Morphological and life-history differentiation between littoral and pelagic forms of pumpkinseed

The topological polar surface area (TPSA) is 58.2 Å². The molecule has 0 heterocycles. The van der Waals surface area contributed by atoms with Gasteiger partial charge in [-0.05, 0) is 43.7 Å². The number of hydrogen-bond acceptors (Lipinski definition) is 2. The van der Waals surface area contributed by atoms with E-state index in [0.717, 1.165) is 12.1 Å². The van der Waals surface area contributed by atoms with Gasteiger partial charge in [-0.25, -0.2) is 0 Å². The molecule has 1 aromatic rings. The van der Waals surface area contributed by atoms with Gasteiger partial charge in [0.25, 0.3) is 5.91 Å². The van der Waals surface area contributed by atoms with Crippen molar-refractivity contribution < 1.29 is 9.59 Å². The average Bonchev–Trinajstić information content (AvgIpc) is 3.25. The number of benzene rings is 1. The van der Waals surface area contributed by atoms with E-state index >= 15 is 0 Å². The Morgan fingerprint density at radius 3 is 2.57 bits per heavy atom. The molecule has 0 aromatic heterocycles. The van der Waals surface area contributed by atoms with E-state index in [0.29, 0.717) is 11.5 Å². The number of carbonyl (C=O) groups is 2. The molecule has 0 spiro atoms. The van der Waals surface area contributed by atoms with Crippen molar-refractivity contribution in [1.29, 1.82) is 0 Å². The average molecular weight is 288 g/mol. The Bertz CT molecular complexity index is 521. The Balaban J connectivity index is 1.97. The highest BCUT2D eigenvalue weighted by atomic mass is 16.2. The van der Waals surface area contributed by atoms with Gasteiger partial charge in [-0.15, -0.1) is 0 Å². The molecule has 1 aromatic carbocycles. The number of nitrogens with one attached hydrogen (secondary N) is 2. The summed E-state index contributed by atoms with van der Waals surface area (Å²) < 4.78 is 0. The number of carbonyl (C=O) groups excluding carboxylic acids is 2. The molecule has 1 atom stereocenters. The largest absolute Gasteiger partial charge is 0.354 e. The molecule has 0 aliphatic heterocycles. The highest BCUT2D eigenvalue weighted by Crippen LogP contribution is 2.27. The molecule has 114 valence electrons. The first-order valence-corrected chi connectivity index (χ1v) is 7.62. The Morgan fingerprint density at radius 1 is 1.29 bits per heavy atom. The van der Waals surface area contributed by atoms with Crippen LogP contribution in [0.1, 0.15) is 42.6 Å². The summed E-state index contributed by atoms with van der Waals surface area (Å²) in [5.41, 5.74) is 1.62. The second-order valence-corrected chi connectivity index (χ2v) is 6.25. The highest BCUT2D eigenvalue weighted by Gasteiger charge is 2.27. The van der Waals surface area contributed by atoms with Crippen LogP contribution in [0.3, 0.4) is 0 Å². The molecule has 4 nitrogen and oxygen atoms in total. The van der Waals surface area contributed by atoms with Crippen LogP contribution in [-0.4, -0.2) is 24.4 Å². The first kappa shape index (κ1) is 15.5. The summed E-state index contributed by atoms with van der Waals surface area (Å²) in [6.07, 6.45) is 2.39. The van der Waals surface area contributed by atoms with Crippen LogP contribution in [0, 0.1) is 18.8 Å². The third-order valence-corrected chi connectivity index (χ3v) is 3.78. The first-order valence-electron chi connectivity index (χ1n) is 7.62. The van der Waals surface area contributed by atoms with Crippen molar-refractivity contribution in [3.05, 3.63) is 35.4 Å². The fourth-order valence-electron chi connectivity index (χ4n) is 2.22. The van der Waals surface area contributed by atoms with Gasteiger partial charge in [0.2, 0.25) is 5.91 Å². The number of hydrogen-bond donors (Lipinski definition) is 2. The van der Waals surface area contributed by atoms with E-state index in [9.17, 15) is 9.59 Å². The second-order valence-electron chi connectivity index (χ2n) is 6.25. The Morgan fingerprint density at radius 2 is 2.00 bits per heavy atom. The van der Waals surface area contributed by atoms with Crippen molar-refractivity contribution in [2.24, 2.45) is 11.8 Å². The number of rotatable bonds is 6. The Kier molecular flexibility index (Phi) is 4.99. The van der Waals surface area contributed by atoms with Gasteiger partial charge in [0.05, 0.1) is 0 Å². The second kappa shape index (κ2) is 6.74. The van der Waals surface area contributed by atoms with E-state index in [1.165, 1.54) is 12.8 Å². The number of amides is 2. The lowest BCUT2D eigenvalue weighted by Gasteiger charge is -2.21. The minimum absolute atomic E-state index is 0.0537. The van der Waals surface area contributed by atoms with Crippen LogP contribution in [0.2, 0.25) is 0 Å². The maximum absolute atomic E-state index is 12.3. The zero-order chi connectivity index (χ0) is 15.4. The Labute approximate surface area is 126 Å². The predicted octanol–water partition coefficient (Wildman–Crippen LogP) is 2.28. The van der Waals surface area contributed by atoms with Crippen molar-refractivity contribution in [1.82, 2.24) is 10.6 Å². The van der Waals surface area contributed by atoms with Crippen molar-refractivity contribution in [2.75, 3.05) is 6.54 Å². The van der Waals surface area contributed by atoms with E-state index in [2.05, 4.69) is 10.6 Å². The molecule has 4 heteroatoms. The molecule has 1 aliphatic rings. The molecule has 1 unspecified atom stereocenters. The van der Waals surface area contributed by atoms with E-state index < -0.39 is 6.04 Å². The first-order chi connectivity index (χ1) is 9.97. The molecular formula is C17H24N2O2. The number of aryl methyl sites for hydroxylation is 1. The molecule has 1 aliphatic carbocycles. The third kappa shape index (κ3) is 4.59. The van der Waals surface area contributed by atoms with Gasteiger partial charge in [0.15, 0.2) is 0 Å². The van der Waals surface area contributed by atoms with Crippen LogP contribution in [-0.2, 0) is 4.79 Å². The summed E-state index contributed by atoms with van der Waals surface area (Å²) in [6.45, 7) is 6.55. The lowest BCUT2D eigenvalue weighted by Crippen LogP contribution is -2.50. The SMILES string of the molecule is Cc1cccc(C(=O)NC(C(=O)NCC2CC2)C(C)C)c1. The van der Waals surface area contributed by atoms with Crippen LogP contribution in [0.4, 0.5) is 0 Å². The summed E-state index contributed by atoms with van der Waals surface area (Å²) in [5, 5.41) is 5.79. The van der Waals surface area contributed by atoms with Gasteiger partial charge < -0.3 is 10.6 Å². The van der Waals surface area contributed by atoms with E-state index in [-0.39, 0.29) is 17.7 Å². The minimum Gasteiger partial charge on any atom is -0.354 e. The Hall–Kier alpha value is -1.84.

Trophically dimorphic pumpkinseed populations were investigated in five lakes in Ontario, Canada to determine: (1) whether the morphological traits that distinguish littoral from pelagic forms are consistent among populations; (2) whether the pharyngeal jaw apparatus is diminished in pelagic pumpkinseeds because of a lower proportion of hard-bodied prey in their diets; (3) whether there is life-history differentiation between littoral and pelagic forms. Pumpkinseeds captured from the littoral and pelagic zones differed significantly in morphology in four of the five lakes, but the number of external measures that differed significantly within the differentiated populations ranged from zero to six. Littoral pumpkinseeds generally had longer heads, more rearward placement of dorsal and pectoral fins, longer pectoral fins and deeper bodies than pelagic pumpkinseeds. Littoral and pelagic pumpkinseeds were more readily differentiated by internal morphometric measures, with littoral individuals having larger molars and wider spacing between gill rakers than pelagic individuals. Littoral and pelagic differences in age at maturity, size at maturity and gonado-somatic index were present only in one of three populations assessed for these traits, suggesting that morphological divergence is not necessarily accompanied by life-history differentiation.
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